Chapter 7 bankruptcy can be an excellent opportunity for many individuals to eliminate certain debts for a fresh start. According to the American Bankruptcy Institute, there were 42,448 Chapter 7 bankruptcy filings in 2011 in Washington D.C., Maryland, and Virginia combined. Getting to this turning point, however, can be difficult. There are many rules and procedures to follow.
Chapter 7 BankruptcyIn a Chapter 7 bankruptcy, a petitioner’s assets, other than certain exemptions, are liquidated and used to pay off creditors. Once those assets run out, the creditors discharge any remaining debt. Certain debts, like tax debts, government debts, child support arrears and student loans, cannot be discharged in bankruptcy.
To qualify for such a bankruptcy, the applicant has to prove to the bankruptcy court that he or she is not abusing the bankruptcy system. If the applicant has an income at or below the annual median income (AMI), he or she is presumed to be qualified; but if income is above AMI, the individual must pass a means test in order to qualify. The means test looks at income minus certain expenses, which provides insight into whether the petitioner can make some debt repayment. Petitioners have to attend credit counseling within 180 of filing for bankruptcy in order to qualify as well.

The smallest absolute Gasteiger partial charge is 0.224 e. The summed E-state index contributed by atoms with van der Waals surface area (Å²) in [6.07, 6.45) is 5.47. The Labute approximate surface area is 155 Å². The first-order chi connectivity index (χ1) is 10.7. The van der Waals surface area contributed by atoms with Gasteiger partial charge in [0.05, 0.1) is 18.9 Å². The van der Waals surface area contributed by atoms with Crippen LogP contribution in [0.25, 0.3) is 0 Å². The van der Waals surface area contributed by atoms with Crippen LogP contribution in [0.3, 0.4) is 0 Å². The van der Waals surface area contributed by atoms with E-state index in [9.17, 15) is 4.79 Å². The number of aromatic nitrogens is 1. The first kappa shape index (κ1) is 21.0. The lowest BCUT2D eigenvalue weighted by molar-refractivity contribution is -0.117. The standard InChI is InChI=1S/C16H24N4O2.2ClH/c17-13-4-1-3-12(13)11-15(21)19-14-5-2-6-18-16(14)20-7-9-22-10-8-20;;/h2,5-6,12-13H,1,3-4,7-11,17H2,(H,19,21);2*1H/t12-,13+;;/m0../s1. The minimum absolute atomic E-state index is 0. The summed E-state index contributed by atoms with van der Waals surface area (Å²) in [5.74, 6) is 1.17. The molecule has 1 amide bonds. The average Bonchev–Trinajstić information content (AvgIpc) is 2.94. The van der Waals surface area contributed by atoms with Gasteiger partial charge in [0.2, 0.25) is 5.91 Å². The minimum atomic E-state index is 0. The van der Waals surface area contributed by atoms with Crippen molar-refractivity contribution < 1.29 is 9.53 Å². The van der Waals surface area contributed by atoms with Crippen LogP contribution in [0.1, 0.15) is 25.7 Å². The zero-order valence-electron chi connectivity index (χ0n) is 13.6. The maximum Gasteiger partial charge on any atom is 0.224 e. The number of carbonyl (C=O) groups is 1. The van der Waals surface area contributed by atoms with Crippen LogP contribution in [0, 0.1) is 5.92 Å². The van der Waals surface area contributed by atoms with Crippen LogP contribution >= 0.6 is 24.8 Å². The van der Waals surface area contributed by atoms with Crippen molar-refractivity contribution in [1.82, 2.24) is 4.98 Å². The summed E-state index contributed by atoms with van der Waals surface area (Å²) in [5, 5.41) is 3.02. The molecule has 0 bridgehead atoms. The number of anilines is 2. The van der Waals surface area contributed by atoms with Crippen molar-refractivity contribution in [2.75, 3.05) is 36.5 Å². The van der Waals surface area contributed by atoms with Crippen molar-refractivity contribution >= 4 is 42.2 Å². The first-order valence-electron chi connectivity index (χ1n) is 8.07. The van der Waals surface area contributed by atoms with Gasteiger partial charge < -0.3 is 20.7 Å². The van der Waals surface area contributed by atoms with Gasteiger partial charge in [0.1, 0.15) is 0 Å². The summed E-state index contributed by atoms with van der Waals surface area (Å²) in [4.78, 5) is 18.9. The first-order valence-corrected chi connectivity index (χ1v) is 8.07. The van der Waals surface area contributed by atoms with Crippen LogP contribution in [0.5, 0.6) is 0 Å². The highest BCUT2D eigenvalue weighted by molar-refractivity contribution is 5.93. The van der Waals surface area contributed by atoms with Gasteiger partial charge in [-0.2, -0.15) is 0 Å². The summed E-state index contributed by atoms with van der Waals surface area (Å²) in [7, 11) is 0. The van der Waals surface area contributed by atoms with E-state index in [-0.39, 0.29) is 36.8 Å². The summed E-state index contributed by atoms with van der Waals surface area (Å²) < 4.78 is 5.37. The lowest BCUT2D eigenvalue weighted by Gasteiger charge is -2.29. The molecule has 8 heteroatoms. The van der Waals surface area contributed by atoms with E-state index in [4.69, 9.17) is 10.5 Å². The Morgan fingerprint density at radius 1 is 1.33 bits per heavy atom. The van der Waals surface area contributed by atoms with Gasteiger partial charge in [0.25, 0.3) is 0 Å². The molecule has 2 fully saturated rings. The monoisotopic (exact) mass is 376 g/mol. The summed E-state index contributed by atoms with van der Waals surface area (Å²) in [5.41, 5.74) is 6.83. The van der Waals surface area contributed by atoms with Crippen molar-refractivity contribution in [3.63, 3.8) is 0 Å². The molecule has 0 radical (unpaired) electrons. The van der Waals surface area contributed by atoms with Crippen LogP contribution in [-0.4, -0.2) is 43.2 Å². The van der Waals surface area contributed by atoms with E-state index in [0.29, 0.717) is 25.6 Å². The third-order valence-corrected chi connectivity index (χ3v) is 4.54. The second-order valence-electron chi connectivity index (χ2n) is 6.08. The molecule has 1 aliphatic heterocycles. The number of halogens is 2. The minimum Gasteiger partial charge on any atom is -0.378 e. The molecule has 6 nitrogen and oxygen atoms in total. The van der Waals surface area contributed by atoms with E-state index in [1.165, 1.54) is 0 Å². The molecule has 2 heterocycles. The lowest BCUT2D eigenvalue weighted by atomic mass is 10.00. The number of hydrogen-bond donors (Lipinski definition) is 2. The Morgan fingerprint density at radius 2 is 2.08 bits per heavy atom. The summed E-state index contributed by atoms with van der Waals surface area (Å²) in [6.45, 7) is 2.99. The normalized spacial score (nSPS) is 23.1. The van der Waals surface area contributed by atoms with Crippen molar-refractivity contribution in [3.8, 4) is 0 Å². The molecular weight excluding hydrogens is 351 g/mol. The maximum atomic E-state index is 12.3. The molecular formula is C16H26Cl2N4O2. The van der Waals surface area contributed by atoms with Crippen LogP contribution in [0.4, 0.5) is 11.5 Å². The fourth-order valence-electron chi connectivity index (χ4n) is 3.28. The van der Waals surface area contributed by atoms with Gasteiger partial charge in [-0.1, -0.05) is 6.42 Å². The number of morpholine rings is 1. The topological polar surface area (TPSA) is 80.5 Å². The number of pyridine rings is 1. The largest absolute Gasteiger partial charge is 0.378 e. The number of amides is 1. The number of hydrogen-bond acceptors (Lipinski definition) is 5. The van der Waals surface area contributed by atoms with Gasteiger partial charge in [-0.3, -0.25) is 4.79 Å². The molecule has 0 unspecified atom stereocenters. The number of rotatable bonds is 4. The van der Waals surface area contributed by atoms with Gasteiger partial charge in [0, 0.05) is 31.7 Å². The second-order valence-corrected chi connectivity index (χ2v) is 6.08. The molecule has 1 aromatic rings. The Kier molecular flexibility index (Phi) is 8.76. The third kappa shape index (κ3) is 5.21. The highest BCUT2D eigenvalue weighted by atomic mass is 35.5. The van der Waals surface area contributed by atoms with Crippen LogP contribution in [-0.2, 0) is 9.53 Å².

Within 21 to 40 days of receiving the application, the bankruptcy trustee holds a meeting with creditors where the creditors can ask the applicant questions about his or her finances. After the meeting, the trustee begins selling the applicant’s assets. Usually within 60-90 days after the meeting of creditors, the bankruptcy judge grants an order releasing the petitioner from any remaining obligations.
Chapter 7 discharges all of the petitioner’s eligible debt, while Chapter 13 allows petitioners to repay some debts to creditors. Because Chapter 7 applicants don’t have the means to maintain their mortgage, the bankruptcy code offers no opportunity for them to catch up on mortgage payments. If applicants can reach a separate agreement with their mortgage company, they can continue with the mortgage. Chapter 7 bankruptcy is more harmful to a credit score than Chapter 13 and stays on the credit report for 10 years, as opposed to seven.
Some property is exempt from liquidation in bankruptcy, but the specifics of the exemptions are determined by state law. Maryland and Virginia require petitioners to use state exemptions, while those in Washington, D.C., may use either D.C.’s or federal exemptions, but may not cherry pick which property they exempt from each set of exemptions.
Maryland, Virginia and D.C. each have homestead exemptions, though the specifics of each system vary. Other properties that may be protected in bankruptcy include retirement plans, some vehicles, tools required for work, public benefits and some personal property. Again, the specifics vary from one state to the next. Like Chapter 13 bankruptcy, after the petitioner files, all creditors must stop efforts to collect debts or property.
Our bankruptcy attorneys handle situations within the District of Columbia, Maryland, and Northern Virginia. Our clients originate from a variety of areas including:Washington, DC:
Law Offices Of Ammerman & Goldberg has worked for years to get people in the area a fresh start through Chapter 7 bankruptcy. Contact our office in Washington, DC to set up a consultation with a bankruptcy attorney about your case.